Timeline: Antonin Dvorak

Jul 18, 2016

The musical challenge of the 19th century composer was finding the balance between the traditional styles and forms of the past while embracing their own heritage and homeland. The Bohemian composer, Antonin Dvorak, was extremely successful at walking this fine line.  Many consider Dvorak to be the greatest Czech nationalist composer of all time.

As a young child, it was obvious that Antonin was musically gifted. He would travel to churches and surrounding villages to play concerts on his violin. Nevertheless, at the age of 12, he was forced to leave school and take up an apprenticeship as a butcher. It took the prodding of his uncle and several music teachers to convince Antonin’s father to allow him to pursue a career in music.

Dvorak did not receive top marks in school and spent the first few years of his career in obscurity. He was 31 when he scored his first hit with the patriotic cantata "The Heirs of the White Mountains." This success gave him the confidence he needed to apply for and win a stipend from the Austrian state. One of the judges of this award was Johannes Brahms who became a champion of Dvorak’s music.

Brahms’ endorsement brought a flurry of publishing as Dvorak’s work began to circulate around Europe. Brahms and others suggested that Dvorak leave Prague, his homeland, and come to Vienna, the music capital of the world. Dvorak wouldn’t leave his home. Instead, he went on extensive tours of Europe, including England and Russia where he met and befriended Tchaikovsky.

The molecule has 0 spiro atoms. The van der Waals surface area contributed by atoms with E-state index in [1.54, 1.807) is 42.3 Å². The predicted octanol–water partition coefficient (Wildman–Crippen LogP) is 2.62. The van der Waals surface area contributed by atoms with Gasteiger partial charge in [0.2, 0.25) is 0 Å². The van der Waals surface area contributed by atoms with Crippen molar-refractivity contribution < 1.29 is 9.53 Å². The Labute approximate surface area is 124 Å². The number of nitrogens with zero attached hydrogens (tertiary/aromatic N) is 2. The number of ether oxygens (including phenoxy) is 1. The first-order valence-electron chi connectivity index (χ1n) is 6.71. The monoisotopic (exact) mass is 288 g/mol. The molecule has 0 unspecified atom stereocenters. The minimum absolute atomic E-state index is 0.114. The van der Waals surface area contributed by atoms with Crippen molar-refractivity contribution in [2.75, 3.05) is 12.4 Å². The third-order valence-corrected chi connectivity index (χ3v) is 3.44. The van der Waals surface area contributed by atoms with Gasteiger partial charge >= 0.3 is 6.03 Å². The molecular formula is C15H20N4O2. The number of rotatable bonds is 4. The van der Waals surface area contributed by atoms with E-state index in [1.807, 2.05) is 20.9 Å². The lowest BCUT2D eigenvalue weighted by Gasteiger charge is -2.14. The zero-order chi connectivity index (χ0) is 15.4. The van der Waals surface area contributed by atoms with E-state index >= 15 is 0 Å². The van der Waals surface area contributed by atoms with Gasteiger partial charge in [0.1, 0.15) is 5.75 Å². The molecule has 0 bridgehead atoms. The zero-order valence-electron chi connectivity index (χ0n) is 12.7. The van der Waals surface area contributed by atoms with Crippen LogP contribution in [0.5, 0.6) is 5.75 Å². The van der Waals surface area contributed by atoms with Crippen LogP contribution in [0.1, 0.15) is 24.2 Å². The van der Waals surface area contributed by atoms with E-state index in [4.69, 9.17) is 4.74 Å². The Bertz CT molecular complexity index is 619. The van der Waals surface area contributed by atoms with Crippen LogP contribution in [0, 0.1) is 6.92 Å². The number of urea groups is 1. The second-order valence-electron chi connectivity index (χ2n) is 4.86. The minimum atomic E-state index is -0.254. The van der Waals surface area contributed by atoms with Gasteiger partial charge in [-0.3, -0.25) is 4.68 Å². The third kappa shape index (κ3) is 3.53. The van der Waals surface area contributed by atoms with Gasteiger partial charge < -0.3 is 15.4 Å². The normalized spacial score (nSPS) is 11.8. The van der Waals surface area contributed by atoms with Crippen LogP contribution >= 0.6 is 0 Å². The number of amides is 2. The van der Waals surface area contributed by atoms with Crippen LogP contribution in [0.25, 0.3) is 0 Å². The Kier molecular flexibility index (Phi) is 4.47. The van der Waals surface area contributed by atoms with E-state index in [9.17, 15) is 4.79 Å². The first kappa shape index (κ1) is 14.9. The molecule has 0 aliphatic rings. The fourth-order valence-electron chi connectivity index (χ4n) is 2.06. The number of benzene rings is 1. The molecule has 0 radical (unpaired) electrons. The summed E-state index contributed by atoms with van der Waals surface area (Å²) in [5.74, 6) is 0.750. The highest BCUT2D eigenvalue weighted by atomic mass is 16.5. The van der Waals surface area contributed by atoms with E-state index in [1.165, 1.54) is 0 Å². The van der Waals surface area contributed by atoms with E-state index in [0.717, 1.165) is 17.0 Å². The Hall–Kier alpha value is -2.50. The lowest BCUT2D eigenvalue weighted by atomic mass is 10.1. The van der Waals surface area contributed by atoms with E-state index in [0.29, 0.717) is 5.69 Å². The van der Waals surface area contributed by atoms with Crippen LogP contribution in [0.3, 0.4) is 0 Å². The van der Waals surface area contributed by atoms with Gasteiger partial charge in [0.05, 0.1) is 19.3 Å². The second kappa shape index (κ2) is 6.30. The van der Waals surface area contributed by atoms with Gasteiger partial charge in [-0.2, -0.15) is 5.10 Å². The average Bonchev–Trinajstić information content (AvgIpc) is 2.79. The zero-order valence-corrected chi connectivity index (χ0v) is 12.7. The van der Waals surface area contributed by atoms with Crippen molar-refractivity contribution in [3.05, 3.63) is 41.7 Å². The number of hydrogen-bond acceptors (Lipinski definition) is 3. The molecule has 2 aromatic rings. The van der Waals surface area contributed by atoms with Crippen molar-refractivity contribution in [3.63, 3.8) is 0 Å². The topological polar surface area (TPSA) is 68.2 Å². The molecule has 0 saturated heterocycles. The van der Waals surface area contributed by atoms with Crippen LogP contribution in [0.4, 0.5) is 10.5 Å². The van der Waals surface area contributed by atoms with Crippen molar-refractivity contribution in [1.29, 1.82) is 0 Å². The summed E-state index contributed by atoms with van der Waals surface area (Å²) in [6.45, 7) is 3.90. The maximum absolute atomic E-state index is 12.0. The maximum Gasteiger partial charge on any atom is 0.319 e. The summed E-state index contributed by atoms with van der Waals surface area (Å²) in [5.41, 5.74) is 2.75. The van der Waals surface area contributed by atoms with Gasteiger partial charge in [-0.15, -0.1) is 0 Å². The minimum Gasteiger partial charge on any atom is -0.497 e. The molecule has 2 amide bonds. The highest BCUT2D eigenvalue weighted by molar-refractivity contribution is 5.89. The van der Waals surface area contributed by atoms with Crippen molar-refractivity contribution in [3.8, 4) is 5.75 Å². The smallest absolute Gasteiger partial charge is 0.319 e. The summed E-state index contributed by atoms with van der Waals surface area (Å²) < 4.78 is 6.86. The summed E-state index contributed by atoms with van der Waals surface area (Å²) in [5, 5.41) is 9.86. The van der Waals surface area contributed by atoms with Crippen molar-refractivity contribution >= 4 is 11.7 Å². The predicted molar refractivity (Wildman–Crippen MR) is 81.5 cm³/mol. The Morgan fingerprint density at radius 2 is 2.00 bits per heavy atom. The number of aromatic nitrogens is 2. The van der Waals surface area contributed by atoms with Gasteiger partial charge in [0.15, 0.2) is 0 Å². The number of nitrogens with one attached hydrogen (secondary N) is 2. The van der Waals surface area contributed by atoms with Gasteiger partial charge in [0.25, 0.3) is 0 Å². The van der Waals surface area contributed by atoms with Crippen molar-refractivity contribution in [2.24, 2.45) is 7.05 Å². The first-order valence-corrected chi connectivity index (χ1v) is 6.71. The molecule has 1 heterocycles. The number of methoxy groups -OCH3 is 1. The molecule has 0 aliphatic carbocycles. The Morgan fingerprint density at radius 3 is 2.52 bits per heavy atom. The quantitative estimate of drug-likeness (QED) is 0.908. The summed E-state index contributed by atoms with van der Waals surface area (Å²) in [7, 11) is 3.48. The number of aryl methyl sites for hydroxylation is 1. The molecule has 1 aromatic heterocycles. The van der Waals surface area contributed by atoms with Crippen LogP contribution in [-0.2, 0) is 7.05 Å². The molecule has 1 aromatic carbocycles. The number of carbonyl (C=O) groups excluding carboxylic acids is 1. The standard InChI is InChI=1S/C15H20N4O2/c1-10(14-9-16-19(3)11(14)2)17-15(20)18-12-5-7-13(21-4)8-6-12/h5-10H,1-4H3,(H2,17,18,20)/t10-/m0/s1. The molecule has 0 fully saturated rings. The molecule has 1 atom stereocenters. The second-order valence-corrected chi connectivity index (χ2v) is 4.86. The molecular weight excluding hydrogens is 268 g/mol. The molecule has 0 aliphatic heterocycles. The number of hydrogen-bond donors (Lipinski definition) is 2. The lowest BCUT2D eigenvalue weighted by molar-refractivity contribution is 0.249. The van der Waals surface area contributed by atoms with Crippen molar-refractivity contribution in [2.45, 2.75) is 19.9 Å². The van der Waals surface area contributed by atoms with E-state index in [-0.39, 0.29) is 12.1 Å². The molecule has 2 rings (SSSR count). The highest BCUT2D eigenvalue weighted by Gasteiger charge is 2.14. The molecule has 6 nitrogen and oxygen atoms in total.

Dvorak was not only an accomplished composer but also a talented professor.  In 1892, he came to the United States and took a position as the director of the National Conservatory of Music in New York City. During these years, he spent his summers in Iowa with his family. Those months saw the composition of such masterworks as his "String Quartet no.14 in F major, 'The American Quartet'" and the beginnings of his "New World Symphony."

A photograph of Antonin Dvorak and his family taken during their time in the United States.
Credit US-PD

Dvorak’s last years saw accolades coming from all sides. During the first performance of his opera "Armida" in 1904 he was forced to leave early due to a severe pain in his side. This was a sign of the illness that would take his life on May 1 of that year. Dvorak was buried in a place of honor, among other Czech dignitaries.

Antonin Dvorak had one foot planted in the styles and sounds of his beloved Bohemia and the other firmly stood on the traditions and practices of the Classical and Romantic composers who preceded him.

Timeline is an exploration into the development of Western music. Take a journey into the events, characters and concepts that shaped our Western musical tradition.